It is often said, primarily by conservative Catholics, that the liturgy found in most of our churches today is not what the Fathers of Vatican II had in mind, and that most of the innovations have no justification in the Council documents. This may be true, but the argument is irrelevant. The Church itself is the interpreter of its own documents and as painful as it is to acknowledge, the liturgy we have today was approved, every step of the way, by the highest authorities in the Church. Four Popes, while decrying ever-present “abuses,” have endorsed the liturgical revolution and never officially questioned its legitimacy or desirability.
But this does not prevent us from working charitably and militantly to bring about its demise. I believe it is Christ’s will that this eventually come to pass. But in the meantime we should resolve never to see perpetuated upon others the cruelty that was visited upon us. We will never snatch away the only liturgy that most Catholics have ever known. In the meantime we can hope that the Church will see fit to wean them away from some of the more egregious practices, for example by correcting erroneous translations or eliminating Communion in the hand. So let us dream of a day when only a few parishes in each diocese will be set aside for the Novus Ordo, or maybe one Mass in each parish, until the particular generation attached to it comes to an end.
Now I don't believe—and can't think Benedict believes—that both the Missal of John XXIII and Paul VI are “a twofold use of one and the same rite,” and that "there is no contradiction between the two editions." It is at least arguable that none of the apostolic rites, East or West, differ from one another in spiritual orientation and ethos to the degree that the Novus Ordo differs from them all. It can scarcely be denied that the Novus Ordo did not grow organically from pre-existing rites of the Church and that it is a genetically altered, synthetic compound. So how are we to take it when SP tells us, "It is not appropriate to speak of these two versions of the Roman Missal as if they were ‘two rites’.” While this statement does not correspond to reality we can accept it as a valid utilitarian proposition, true simply by virtue of it having been pronounced so. In any case—and this may be the whole point—it works to our advantage since no priest of the Latin Rite needs to seek additional faculties to use the Missal of John XXIII. Those who recall the need for priests to obtain a special “celebret” can now exorcise that particular memory.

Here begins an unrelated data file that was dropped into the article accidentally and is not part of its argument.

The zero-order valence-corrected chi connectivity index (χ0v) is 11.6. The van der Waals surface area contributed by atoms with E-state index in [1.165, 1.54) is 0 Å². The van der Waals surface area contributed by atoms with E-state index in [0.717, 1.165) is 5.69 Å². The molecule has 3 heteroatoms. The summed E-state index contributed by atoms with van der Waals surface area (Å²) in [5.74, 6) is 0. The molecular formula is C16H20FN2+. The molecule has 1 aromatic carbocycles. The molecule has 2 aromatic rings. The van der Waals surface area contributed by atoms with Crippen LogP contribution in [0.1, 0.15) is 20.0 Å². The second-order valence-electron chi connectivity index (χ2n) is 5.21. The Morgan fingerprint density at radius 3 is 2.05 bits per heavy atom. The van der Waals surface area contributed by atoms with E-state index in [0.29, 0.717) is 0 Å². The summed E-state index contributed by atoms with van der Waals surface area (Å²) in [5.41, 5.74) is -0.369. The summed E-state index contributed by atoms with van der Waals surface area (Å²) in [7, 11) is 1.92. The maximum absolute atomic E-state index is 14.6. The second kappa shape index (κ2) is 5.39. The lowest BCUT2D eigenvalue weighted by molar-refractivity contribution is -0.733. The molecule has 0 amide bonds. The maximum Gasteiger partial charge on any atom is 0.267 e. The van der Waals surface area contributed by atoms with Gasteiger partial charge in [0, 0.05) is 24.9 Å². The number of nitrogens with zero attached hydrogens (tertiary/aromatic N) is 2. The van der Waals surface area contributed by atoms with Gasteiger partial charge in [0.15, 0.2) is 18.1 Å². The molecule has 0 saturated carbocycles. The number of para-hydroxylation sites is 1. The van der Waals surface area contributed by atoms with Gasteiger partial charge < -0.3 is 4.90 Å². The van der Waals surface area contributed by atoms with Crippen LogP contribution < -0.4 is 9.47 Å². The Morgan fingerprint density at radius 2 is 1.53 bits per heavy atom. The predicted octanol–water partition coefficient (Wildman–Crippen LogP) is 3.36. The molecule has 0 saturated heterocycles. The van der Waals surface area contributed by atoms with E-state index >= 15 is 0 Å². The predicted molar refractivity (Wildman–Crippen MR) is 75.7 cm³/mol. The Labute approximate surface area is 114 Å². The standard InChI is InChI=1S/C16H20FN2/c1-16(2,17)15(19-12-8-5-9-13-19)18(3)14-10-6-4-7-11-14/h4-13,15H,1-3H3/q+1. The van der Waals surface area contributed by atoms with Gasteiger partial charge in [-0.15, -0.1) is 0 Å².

The Church of Rome is the Patriarchal See of Western Christianity. It is unprecedented that one patriarchate be attached to two official rites simultaneously, with different calendars and rankings of feasts. Alternate forms of the Latin Rite such as the Bragan, Ambrosian and Mozarbic, or uses particular to individual religious orders, such as the Carthusian or Dominican, are not strictly speaking proper to the Holy See. So in the end, the Roman Church must someday be attached to a single Roman Rite. It is up to us to ensure that this one rite is not the Novus Ordo—even a traditionalized one—or worse yet a Frankenstein hybrid of the two. It must be the immemorial liturgy as codified by Pius V, with appropriate accretions and organic revisions as may be pastorally required.
Pope Benedict has given indications that he is aware of this. SP expects there to be mutual enrichment between the two missals. While no Traditionalist will deny that the Novus Ordo should incorporate elements of the traditional Rite, blowback of Novus Ordo novelties (such as the three year cycle of readings, bidding prayers, etc) will present an unacceptable situation. Quattuor abhinc annos of 1984 states that Tridentine celebrations "must be according to the 1962 missal and in Latin; there must be no interchanging of texts and rites of the two missals." Though SP has abrogated this document, it is still imperative that there be no elision of the two rites into a single reform of the reform hybrid. Any attempt to impose Novus Ordo style novelties at our Masses should be met with extreme prejudice. So far this does not seem to be a problem, but should a lectoress, female altar boy, or “extraordinary minister of the Eucharist” appear, there is much to be said for administering well-placed kicks to offending posteriors.
The lion shall roar, who will not fear? The Lord God hath spoken, who shall not prophesy? …Amos 3.8
At the conclusion of a lecture entitled “The Traditionalist Movement, Then and Now” given sometime, I think, in the mid-1980’s, the irreplaceable Michael Davies exhorts his listeners to “punch together.” His advice should more than ever be followed today.
In order to “punch together” it is imperative to organize at the parish level and to be persistent. Some people don’t mind being pests and seem to be devoid of any feelings of shame or impropriety in pursuit of what they want. Make an effort to identify those people and utilize them. As Danton, after Frederick the Great, exhorted:
Il faut de l’audace, encore de l’audace, toujours de l’audace,
(Audacity, more audacity, always audacity)
So if you live in an area with no Traditional Latin Mass, gather together some like-minded individuals and request one from your pastor in accordance with SP articles 1, 5, and 7. No episcopal permission, and no justification, is necessary. Contact your bishop only if your efforts fail, and the Pontifical Commission Ecclesia Dei only if your bishop takes no action. The option of refusing reasonable access to the classic liturgy has been taken away from him.